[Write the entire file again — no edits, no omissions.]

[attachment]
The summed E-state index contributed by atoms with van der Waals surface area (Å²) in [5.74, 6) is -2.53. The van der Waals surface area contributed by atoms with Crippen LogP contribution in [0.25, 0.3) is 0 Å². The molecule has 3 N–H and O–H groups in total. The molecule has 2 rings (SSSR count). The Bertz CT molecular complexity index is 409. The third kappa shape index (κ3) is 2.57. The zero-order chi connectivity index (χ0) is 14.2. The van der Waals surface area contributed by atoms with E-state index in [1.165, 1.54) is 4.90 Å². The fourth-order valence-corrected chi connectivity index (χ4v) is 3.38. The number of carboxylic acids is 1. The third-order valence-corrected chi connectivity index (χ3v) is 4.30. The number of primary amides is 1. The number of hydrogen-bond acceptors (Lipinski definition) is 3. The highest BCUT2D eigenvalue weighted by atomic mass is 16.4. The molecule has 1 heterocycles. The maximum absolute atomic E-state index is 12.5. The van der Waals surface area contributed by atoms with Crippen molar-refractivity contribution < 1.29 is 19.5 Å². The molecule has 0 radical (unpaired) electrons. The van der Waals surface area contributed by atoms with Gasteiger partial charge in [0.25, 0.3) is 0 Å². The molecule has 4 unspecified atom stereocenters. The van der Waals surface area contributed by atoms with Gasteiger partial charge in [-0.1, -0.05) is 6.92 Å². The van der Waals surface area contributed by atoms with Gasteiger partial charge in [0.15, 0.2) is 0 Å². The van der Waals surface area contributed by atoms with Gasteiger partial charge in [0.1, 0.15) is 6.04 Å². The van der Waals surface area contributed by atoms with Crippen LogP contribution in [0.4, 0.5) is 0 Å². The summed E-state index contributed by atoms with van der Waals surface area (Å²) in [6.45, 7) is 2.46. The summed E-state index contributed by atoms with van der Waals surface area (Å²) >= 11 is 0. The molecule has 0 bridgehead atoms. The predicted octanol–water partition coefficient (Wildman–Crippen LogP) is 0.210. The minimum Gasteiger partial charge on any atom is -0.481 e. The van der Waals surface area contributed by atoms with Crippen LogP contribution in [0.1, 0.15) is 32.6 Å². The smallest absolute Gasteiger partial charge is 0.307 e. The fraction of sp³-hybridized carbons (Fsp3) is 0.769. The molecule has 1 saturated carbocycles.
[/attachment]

The summed E-state index contributed by atoms with van der Waals surface area (Å²) in [5.74, 6) is -2.53. The van der Waals surface area contributed by atoms with Crippen LogP contribution in [0.25, 0.3) is 0 Å². The molecule has 3 N–H and O–H groups in total. The molecule has 2 rings (SSSR count). The Bertz CT molecular complexity index is 409. The third kappa shape index (κ3) is 2.57. The zero-order chi connectivity index (χ0) is 14.2. The van der Waals surface area contributed by atoms with E-state index in [1.165, 1.54) is 4.90 Å². The fourth-order valence-corrected chi connectivity index (χ4v) is 3.38. The number of carboxylic acids is 1. The third-order valence-corrected chi connectivity index (χ3v) is 4.30. The number of primary amides is 1. The number of hydrogen-bond acceptors (Lipinski definition) is 3. The highest BCUT2D eigenvalue weighted by atomic mass is 16.4. The molecule has 1 heterocycles. The maximum absolute atomic E-state index is 12.5. The van der Waals surface area contributed by atoms with Crippen molar-refractivity contribution < 1.29 is 19.5 Å². The molecule has 0 radical (unpaired) electrons. The van der Waals surface area contributed by atoms with Gasteiger partial charge in [0.25, 0.3) is 0 Å². The molecule has 4 unspecified atom stereocenters. The van der Waals surface area contributed by atoms with Gasteiger partial charge in [-0.1, -0.05) is 6.92 Å². The van der Waals surface area contributed by atoms with Gasteiger partial charge in [0.15, 0.2) is 0 Å². The van der Waals surface area contributed by atoms with Gasteiger partial charge in [0.1, 0.15) is 6.04 Å². The van der Waals surface area contributed by atoms with Crippen LogP contribution in [0.4, 0.5) is 0 Å². The summed E-state index contributed by atoms with van der Waals surface area (Å²) in [6.45, 7) is 2.46. The summed E-state index contributed by atoms with van der Waals surface area (Å²) >= 11 is 0. The molecule has 0 bridgehead atoms. The predicted octanol–water partition coefficient (Wildman–Crippen LogP) is 0.210. The minimum Gasteiger partial charge on any atom is -0.481 e. The van der Waals surface area contributed by atoms with Crippen LogP contribution in [0.1, 0.15) is 32.6 Å². The smallest absolute Gasteiger partial charge is 0.307 e. The fraction of sp³-hybridized carbons (Fsp3) is 0.769. The molecule has 1 saturated carbocycles.